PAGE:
– There are a few public playareas in La Colle sur Loup – on rue Max Barel in the village, at Jeu de Baume down from the rue Clémenceau, and at the Parc de la Guérinière.


While not technically classed as part of France, I have included Monaco/Monte Carlo as many visitors stay in Monaco or daytrip there.

– If you have children you can stop at Parc Princesse Antoinette (Princess Antoinette Gardens), La Condamine, 54 bis boulevard du Jardin Exotique, 98000 Monaco – a free park with go-karts and a playground.  Older children can be entertained there by mini golf, badminton, ping-pong, a football pitch and basketball courts.

– There are carousels near the Stade Nautique, and on the Larvotto Esplanade. – In the Fontvielle area, there is a playground by the Princess Grace Rose Garden and a carousel near the Fontvielle Big Top. Kids can wander around the Trocadéro Gardens, or after some retail therapy the family can enjoy time out at the children’s playground area at the end of the pedestrianised rue Princesse Caroline.

– Another great spot to take the kids and escape the bustle of Monaco, is the free Japanese Garden on avenue Princesse Grace in Monte Carlo – a real oasis of serenity with  waterfalls, stone bridges and Zen gardens.  You can’t run around or kick balls but it’s a nice zone to wander through.


-Playground at the Château


– Free entry playground at Ecoparc Mougins, on chemin de Fontaine de Currault. Accessible eco-toilet onsite at the playground, climbing frames, swings (including a baby swing), small ropes courses, playhouses, balancing beams. The play area has seating and lots of trees for shade. Nearby at the Ecoparc centre is a cafeteria that sells cold drinks and icecreams, and sometimes there are amusement rides such as vertical bungee or bouncy castles set up in summer (rides are payable).


– Parc du Chateau, rue de Foresta/Montée Monfort:  Located at the end of quai des Etats-Unis overlooking Nice, this park is on the hilltop with old ruins, a waterfall, playground, restaurant, lookout points over Nice city and port and snack kiosk.  There are public toilets onsite.  You can take an elevator up from quai des Etats-Unis, or if you are stroller-free walk up the numerous stairs for a wonderful view from the top.

– Parc Phoenix – find out more about Parc Phoenix here.

– Located on the western edge of the ‘Musiciens’ quarter in Nice (so named because the streets and squares are named after famous musicians such as Verdi) you can find the Jardin Alsace Lorraine, 30 boulevard Gambetta, with park benches, statues and a fenced in children’s playground.

-Parc Carol de Roumanie with water sprinklers and play equipment

– Central Nice play area – There is a carousel at Albert 1er gardens, also the Promenade du Paillon/Couloir Verte playarea at place Massena with sprinklers, wooden play structures, swings.  Accessible toilets onsite.

– Parc du Castel des Deux Rois not far from Nice Port with playground, water sprinklers in summer, mini-farm, accessible pay toilet, snack kiosk, lots of grass to kick a ball around, cycle paths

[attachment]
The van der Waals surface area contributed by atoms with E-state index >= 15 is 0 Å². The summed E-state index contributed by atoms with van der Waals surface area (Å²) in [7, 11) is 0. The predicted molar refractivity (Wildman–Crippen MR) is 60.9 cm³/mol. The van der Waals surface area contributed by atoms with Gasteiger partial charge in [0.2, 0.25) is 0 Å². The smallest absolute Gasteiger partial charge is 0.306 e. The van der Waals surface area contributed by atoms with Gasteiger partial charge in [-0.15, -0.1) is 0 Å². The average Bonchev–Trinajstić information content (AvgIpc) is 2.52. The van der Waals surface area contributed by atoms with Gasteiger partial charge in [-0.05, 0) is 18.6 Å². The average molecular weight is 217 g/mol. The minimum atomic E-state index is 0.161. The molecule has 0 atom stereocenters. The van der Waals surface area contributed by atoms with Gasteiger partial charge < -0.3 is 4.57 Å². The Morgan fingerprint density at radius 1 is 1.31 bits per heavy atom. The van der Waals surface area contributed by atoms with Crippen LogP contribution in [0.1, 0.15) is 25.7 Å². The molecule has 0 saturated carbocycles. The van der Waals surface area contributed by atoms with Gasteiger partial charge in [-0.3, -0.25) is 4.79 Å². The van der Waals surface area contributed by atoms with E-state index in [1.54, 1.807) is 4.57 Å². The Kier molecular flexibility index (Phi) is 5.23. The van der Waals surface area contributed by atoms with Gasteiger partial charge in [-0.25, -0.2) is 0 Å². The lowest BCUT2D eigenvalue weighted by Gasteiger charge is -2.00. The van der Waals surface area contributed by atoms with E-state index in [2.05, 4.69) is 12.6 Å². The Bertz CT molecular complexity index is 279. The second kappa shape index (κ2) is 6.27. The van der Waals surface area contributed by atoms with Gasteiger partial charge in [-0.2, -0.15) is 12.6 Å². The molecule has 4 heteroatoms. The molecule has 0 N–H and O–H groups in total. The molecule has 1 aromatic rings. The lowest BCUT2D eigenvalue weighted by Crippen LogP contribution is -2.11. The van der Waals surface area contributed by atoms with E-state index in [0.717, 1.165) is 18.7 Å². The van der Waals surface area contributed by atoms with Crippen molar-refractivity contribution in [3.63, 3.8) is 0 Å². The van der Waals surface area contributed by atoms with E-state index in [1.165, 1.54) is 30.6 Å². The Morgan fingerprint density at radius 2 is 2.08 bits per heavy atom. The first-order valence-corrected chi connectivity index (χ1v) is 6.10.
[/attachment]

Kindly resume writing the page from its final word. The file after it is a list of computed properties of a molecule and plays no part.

Parc du Castel des Deux Rois, Nice


– Parc de Loisirs on the Carrefour du Piol, D3 d’Opio-Valbonne is a great park with a big playground zone with play equipment for just-walking age, toddlers and older kids.  Slides, climbing ladders, basketball court, exercise station, cycle paths, grassy areas for kicking balls around, accessible public toilet, picnic tables. No snack kiosk onsite but there is a bakery nearby towards Valbonne. Between May-mid June they install skate ramps for initiations in skateboarding and roller blading.

Parc de Loisirs, Opio (playground Opio)

Parc de Loisirs, Opio (playground Opio)

Parc de Loisirs, Opio (playground Opio)

Parc de Loisirs, Opio (playground Opio)


– Plage des Graniers, located beneath the St Tropez citadel gets busy in summer but is family-friendly and offers a few different playgrounds beach-side.

– Plage des Jumeaux, route d’Epi, Plage de Pampelonne, Ramatuelle is a good place to take kids where adults can watch the kids on the playground on the beach.


– Playground in Valbonne on Val du Tuveret beside the big carpark and skate park.  There is a toddler playground on the road with Hôtel de Ville and the Abbaye de Valbonne.

– Parc des Bouillides, route du Parc, 06560 Valbonne Sophia Antipolis:  It is closer to the Sophia Antipolis area than Valbonne but is zoned as Valbonne by the local parks.  Access from Antibes is via route du Parc and look for the small side road on the right-hand side with a small sign leading to the restaurant ‘La Source’ and carpark. Fenced playground with soft matted area, running track, walking trails, also has municipal sports athletics club, climbing wall, basketball, volleyball and tennis courts, skate park.  Picnic tables all through the park, and paved pathways which are well-maintained for scooters and bikes.  No toilet facilities onsite.


– A public playground is located at les Jardins de l’Octroi, Square François Binon, 06230 Villefranche-sur-Mer.

– Another small public playground is also beside Port de la Darse, you can reach it via the coastal pathway below the Citadelle but be aware that this pathway while paved is uneven in places.

public playground by Darse port

Public playground by Darse port in Villefranche sur Mer


– Parc de Vaugrenier:  2 kilometres towards Nice from Antibes this park has walking paths, picnic tables and forest walks.  A children’s playground area, nature trail, wooden confidence course and accessible toilet facilities are at the eastern entrance.  There is also a lookout hut over the lake to view turtles.